The new research was carried out at Columbia University's Mailman School of Public Health and College of Physicians and Surgeons. They reported that pediatric patients (age <5) who underwent minor surgery requiring anesthesia had a 26% risk of developing mental disorders at the later stage. Based on these outcomes, the potential neurodevelopmental risks of anesthesia in children reduced with the delay in the minor procedure, findings published in the journal Anesthesia & Analgesia .
Guohua Li, the professor of Epidemiology, says, "The question of whether or not there is a measurable adverse effect on neurodevelopment in children has been a hot topic in anesthesia and surgery for over a decade." This study helps parents and clinicians to make informed decisions on elective surgeries for children.
A study was conducted to determine whether there was a link between the timing of exposure to anesthesia (age> 5) and increased risk of diagnoses for any mental disorder . The data from individual Medicaid claims in Texas and New York from 1999 to 2010 were analyzed for developmental delays, including reading and language disorders, ADHD, depression, or anxiety. Children who underwent surgery with the aid of general anesthesia were evaluated, including circumcision beyond the perinatal period, hernia repair, tonsillectomy, and adenoidectomy. The study analysis excluded the mentally disabled children.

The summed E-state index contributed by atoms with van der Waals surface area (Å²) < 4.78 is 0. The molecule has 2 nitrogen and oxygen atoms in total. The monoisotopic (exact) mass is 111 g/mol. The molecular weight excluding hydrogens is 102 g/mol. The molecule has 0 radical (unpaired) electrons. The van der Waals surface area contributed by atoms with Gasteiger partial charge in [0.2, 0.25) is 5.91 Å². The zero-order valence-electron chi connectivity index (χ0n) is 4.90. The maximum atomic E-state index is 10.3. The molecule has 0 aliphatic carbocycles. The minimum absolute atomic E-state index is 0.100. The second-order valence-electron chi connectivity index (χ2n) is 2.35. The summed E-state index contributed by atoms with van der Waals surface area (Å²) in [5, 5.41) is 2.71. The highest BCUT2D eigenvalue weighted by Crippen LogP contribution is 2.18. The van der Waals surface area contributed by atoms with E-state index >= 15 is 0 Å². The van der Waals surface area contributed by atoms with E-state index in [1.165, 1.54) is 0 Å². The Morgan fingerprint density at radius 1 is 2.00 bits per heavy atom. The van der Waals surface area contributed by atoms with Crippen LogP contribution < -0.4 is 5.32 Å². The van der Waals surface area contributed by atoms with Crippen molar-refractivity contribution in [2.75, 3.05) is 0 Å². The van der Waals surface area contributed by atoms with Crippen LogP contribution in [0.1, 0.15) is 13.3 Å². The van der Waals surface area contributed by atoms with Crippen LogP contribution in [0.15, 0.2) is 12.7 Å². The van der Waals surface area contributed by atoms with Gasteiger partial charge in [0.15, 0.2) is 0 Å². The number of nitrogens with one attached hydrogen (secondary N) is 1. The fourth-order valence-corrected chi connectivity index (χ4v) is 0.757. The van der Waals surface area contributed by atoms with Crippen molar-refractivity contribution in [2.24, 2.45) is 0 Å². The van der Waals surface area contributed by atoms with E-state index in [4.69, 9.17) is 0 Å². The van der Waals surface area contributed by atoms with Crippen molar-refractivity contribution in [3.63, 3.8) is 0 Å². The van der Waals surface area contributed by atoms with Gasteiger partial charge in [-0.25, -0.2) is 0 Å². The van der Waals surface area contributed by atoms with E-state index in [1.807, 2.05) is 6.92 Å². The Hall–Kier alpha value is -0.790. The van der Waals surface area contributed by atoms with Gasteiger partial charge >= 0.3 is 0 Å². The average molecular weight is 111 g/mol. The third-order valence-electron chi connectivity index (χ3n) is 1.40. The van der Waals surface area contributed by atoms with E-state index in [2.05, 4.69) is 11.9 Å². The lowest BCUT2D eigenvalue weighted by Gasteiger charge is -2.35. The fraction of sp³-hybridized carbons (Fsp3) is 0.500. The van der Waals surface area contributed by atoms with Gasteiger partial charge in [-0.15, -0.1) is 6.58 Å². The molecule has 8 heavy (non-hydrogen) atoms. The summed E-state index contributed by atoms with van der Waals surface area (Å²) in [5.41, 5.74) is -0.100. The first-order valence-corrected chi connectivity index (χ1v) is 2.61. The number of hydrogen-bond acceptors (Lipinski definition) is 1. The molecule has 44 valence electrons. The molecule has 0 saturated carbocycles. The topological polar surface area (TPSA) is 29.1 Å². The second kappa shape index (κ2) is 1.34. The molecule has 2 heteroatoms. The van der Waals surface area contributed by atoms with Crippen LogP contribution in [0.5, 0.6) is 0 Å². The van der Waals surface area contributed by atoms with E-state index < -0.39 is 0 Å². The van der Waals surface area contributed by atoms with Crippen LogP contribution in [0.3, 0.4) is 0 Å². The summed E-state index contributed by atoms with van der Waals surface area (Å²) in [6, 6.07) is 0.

The study included 38,493 children who underwent one of the four surgical procedures and 192,465 children unexposed before five years of age. About 26% increased the risk of a diagnosis of a mental disorder was observed irrespective of the timing of the procedure. The potential for diagnosis of developmental delay and ADHD was found to be 26% and 31% respectively on exposure to anesthesia .
Caleb Ing, an assistant professor of Epidemiology, reported that "In December, the FDA released a safety warning about the use of general anesthetic and sedation drugs in children under age 3, but the evidence regarding the impact of the age of exposure to anesthesia is limited. "
Ing noted, "While children exposed to anesthesia appear to be at a slightly increased risk for the neurodevelopmental disorder, whether this excess risk is directly related to the neurotoxic effects of anesthetic agents remains unclear." Although, their results suggest that delaying commonly performed surgical procedures for pediatric patients may not offer any neurodevelopmental benefit.
Delay in surgery in children does not save them from neurotoxic effects of anesthesia.